Although results have improved in recent years in several key areas relating to education—high school graduation rates, number of children attending preschool, and fourth-grade reading proficiency—much work remains to be done, according to the 2014 KIDS COUNT Data Book, published by the Anne E. Casey Foundation. The annual report measures the well-being of children on 16 measures in the areas of economic well-being, education, health, and family and community, reporting findings at both national and state-by-state levels.  Continue reading

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The publishing community has for some time been closely following the conflict between Amazon and Hachette about e-book pricing. Gradually, public awareness of the dispute is growing as well.  Continue reading

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Educators at both the K-12 and postsecondary levels have a desire to integrate technology at a much higher level than they currently do, but they need support and assistance to make that happen. That’s one of the conclusions from a new Vision K-20 survey conducted by the Software & Information Industry Association (SIIA).  Continue reading

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More than one in six 15-year-old students in the United States (17.8%) do not reach the baseline level of proficiency in financial literacy, according to recently released results from a 2012 Programme for International Student Assessment (PISA) survey. U.S. students ranked in the middle of the pack among 18 countries and economies participating in the survey. Those with the top average scores were Shanghai-China, the Flemish Community of Belgium, Estonia, Australia, New Zealand, the Czech Republic, and Poland.

“Developing financial literacy skills and knowledge is critical now that individuals are becoming increasingly responsible at an ever earlier age for financial risks affecting their future,” said Angel Gurria, Secretary-General of the Organisation for Economic Co-operation and Development (OECD), which administers PISA. Key findings from the survey included the following:

  • The gender gap in financial literacy was much smaller than in the PISA tests in math or reading, with no significant difference between the performance of boys and girls, except in Italy.
  • The inequality gap between socio-economically advantaged and less-advantaged students mirrored that in key school subjects.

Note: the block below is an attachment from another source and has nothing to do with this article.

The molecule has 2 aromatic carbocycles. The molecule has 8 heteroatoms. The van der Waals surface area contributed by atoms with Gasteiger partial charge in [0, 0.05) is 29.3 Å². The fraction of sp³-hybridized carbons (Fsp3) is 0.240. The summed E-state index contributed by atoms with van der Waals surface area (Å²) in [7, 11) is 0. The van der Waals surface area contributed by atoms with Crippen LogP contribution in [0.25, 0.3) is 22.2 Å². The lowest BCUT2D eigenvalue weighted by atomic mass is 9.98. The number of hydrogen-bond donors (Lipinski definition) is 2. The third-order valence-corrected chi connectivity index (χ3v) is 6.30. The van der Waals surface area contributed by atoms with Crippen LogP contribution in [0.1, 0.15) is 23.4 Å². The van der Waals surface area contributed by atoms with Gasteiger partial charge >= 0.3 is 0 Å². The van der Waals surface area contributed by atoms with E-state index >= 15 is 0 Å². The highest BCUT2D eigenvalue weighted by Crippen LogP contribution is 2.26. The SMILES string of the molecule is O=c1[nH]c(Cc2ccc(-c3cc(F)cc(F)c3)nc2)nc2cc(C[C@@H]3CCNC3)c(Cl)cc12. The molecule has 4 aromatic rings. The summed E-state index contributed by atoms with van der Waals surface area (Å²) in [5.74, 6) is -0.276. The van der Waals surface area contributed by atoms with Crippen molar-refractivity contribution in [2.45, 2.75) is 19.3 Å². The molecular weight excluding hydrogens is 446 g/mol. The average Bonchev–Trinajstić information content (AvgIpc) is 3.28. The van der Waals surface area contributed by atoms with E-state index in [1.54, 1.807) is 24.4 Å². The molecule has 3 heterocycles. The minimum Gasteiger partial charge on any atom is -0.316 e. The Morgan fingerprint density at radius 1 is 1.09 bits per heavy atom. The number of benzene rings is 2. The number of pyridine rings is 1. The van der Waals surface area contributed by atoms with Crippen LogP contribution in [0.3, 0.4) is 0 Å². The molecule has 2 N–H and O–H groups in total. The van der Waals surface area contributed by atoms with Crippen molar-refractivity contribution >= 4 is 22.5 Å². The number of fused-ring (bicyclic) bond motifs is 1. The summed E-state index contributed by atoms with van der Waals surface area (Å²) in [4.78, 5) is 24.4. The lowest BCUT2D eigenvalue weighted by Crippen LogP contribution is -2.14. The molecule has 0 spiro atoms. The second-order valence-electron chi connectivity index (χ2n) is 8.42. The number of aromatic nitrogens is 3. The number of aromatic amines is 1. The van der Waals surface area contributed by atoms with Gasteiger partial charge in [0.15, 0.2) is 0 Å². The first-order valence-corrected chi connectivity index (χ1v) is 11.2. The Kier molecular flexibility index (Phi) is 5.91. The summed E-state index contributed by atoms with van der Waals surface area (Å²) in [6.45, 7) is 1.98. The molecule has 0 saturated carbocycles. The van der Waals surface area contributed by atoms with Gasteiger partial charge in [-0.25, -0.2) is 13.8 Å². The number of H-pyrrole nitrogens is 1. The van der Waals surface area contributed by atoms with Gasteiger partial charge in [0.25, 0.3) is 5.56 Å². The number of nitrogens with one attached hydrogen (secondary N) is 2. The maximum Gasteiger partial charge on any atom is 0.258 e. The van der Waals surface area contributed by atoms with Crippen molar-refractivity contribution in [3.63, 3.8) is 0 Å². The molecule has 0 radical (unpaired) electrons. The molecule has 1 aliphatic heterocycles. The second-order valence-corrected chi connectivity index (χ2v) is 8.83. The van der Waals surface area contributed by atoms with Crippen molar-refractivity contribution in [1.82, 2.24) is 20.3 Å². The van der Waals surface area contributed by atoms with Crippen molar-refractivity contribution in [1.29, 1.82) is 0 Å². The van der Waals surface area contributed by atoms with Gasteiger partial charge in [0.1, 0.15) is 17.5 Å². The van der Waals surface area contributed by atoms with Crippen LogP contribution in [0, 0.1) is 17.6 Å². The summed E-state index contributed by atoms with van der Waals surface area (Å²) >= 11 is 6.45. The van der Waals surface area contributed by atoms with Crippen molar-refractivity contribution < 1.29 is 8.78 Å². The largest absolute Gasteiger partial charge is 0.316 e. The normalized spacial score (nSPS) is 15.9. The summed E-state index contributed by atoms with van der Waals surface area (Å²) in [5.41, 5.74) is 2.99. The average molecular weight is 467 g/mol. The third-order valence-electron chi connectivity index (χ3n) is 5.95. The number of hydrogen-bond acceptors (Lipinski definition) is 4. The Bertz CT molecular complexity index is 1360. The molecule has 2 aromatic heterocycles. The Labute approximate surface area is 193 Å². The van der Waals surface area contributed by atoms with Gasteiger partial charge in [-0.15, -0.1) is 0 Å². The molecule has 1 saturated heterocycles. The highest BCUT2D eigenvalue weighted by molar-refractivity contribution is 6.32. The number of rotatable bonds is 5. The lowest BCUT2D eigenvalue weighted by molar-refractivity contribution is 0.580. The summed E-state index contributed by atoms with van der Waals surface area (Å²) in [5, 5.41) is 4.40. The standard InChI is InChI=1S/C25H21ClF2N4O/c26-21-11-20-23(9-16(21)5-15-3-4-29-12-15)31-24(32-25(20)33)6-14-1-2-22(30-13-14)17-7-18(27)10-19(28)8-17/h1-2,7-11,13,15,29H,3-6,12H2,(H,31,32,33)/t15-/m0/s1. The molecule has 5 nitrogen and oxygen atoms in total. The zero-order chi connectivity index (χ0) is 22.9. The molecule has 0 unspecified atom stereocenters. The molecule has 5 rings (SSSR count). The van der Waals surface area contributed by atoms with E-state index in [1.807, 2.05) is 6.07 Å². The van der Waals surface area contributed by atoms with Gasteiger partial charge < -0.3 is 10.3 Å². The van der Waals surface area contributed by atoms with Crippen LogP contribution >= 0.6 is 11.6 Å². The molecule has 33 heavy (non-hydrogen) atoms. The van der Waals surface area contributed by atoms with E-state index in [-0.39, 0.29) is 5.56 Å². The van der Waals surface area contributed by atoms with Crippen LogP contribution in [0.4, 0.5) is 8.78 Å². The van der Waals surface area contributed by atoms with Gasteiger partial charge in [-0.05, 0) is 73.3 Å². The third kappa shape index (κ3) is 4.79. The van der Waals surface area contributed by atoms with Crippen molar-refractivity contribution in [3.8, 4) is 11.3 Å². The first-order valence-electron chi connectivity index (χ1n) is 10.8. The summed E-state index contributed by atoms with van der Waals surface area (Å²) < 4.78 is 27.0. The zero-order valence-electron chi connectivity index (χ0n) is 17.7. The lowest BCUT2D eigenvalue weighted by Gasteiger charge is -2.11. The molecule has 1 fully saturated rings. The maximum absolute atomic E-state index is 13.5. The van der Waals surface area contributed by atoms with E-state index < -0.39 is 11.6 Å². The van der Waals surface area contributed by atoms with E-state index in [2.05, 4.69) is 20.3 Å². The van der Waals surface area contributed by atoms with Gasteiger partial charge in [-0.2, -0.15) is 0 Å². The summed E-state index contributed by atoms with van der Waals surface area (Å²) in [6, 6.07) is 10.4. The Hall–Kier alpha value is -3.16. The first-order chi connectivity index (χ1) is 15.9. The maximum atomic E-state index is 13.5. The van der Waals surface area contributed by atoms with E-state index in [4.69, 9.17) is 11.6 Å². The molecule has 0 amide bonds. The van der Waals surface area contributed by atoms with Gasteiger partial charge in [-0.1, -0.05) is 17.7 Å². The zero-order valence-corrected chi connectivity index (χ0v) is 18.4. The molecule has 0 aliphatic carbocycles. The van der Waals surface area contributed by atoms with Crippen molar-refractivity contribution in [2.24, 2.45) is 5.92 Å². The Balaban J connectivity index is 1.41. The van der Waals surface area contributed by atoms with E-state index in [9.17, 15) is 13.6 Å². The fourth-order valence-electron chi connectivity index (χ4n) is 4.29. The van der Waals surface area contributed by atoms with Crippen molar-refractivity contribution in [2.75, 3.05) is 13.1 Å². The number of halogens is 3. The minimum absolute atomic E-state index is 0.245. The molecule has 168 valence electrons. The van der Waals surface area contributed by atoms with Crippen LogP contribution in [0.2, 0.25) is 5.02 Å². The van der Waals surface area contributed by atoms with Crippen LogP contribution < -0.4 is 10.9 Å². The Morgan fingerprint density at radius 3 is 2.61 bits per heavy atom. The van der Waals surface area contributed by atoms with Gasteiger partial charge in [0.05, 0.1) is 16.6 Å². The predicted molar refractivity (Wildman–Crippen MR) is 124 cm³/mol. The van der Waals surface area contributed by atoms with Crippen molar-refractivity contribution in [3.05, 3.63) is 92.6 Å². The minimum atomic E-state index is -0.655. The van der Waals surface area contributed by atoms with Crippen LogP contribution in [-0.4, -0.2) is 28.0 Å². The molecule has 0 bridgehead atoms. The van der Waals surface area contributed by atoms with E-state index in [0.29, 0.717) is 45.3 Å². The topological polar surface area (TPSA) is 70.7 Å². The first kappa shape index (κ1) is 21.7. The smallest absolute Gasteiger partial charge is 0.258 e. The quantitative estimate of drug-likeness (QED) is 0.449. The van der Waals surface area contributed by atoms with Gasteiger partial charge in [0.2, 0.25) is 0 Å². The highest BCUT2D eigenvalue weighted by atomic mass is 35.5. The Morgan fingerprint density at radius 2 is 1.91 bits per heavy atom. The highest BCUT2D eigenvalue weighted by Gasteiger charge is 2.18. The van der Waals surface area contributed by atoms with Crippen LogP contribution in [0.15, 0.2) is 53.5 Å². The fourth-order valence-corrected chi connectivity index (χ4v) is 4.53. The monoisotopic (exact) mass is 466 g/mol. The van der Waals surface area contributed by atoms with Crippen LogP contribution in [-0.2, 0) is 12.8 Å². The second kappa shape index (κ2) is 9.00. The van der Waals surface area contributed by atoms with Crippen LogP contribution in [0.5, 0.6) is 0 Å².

• About one in 10 students in the United States was a top performer (9.4% compared to the average of 9.7% across OECD countries). Top performers can handle a variety of high-level financial tasks.
  • About half of 15-year-old students in the United States reported that they held a bank account, and they performed better than those who did not, but this performance gap disappears after accounting for socio-economic status.

To learn more, read this OECD press release, which also contains links to more detailed findings, including the U.S. country notes.

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To help state education agencies (SEAs) and local education agencies (LEAs) use social media platforms more effectively, the Reform Support Network of the U.S. Department of Education has begun offering Social Media Tip Sheets. The first, focusing on Innovative Engagement, came out in June. The tip sheet described four key innovations, giving examples of each.

  1. Utilizing the Voice of Chiefs. Since taking over four years ago, Rhode Island Education Commissioner Deborah Gist has amassed more than 9,000 followers on Twitter. She tweets, on average, at least six or seven times per day as part of her social media outreach strategy.
  2. Trying New Platforms. Georgia, among other states, is experimenting with posting materials for teachers on Pinterest. The Georgia Department of Education’s Pinterest page features 24 boards with different topic areas.
  3. Engaging Directly with Non-Traditional Media. Ohio has engaged with and monitored bloggers who write about education in the state.
  4. Keeping It Social—and Fun. Several states are working to find ways to be compelling and even humorous (but still informative) on social media, realizing that social media attracts the most interest when it is compelling.

To learn more, read the full tip sheet.

The tip sheets built on findings from a Reform Support Network survey that found 80% of SEAs and LEAs said they use or plan to use the three dominant social media platforms—Twitter, Facebook, and YouTube—and 79% said they thought their efforts on social media were succeeding. Key findings from that survey, titled “Measurable Success, Growing Adoption, Vast Potential: Social Media Use Among State and Local Education Agencies,” include the following:

  • While adoption of the leading social media platforms is strong, skepticism remains about additional or unproven platforms.
  • LEAs use social media more expansively than SEAs.
  • About half of agencies have formal policies in place for social media usage, and an equal number use metrics to track success.
  • Parents, local educators, and the media were key audiences for LEAs and SEAs using social media.
  • Staffing, concerns about negative postings by the public or critics, and lack of training and resources are key challenges for social media implementation.

For further information, read the survey report.

 

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